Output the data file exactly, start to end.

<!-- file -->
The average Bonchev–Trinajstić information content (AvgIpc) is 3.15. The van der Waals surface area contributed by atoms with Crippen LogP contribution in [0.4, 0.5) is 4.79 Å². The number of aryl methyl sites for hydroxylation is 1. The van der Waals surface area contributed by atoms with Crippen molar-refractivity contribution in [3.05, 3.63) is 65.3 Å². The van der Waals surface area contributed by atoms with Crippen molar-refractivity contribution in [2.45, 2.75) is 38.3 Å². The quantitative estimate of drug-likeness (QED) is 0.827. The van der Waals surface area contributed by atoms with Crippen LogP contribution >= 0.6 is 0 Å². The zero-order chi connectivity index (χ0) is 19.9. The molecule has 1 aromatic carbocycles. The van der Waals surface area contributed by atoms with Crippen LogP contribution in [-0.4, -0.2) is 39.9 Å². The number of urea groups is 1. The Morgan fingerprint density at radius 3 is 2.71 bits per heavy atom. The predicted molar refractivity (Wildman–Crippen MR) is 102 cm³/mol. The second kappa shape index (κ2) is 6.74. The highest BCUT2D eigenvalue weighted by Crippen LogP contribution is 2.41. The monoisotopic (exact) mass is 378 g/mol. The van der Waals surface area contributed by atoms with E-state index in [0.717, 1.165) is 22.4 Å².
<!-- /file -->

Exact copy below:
The average Bonchev–Trinajstić information content (AvgIpc) is 3.15. The van der Waals surface area contributed by atoms with Crippen LogP contribution in [0.4, 0.5) is 4.79 Å². The number of aryl methyl sites for hydroxylation is 1. The van der Waals surface area contributed by atoms with Crippen molar-refractivity contribution in [3.05, 3.63) is 65.3 Å². The van der Waals surface area contributed by atoms with Crippen molar-refractivity contribution in [2.45, 2.75) is 38.3 Å². The quantitative estimate of drug-likeness (QED) is 0.827. The van der Waals surface area contributed by atoms with Crippen LogP contribution >= 0.6 is 0 Å². The zero-order chi connectivity index (χ0) is 19.9. The molecule has 1 aromatic carbocycles. The van der Waals surface area contributed by atoms with Crippen LogP contribution in [-0.4, -0.2) is 39.9 Å². The number of urea groups is 1. The Morgan fingerprint density at radius 3 is 2.71 bits per heavy atom. The predicted molar refractivity (Wildman–Crippen MR) is 102 cm³/mol. The second kappa shape index (κ2) is 6.74. The highest BCUT2D eigenvalue weighted by Crippen LogP contribution is 2.41. The monoisotopic (exact) mass is 378 g/mol. The van der Waals surface area contributed by atoms with E-state index in [0.717, 1.165) is 22.4 Å².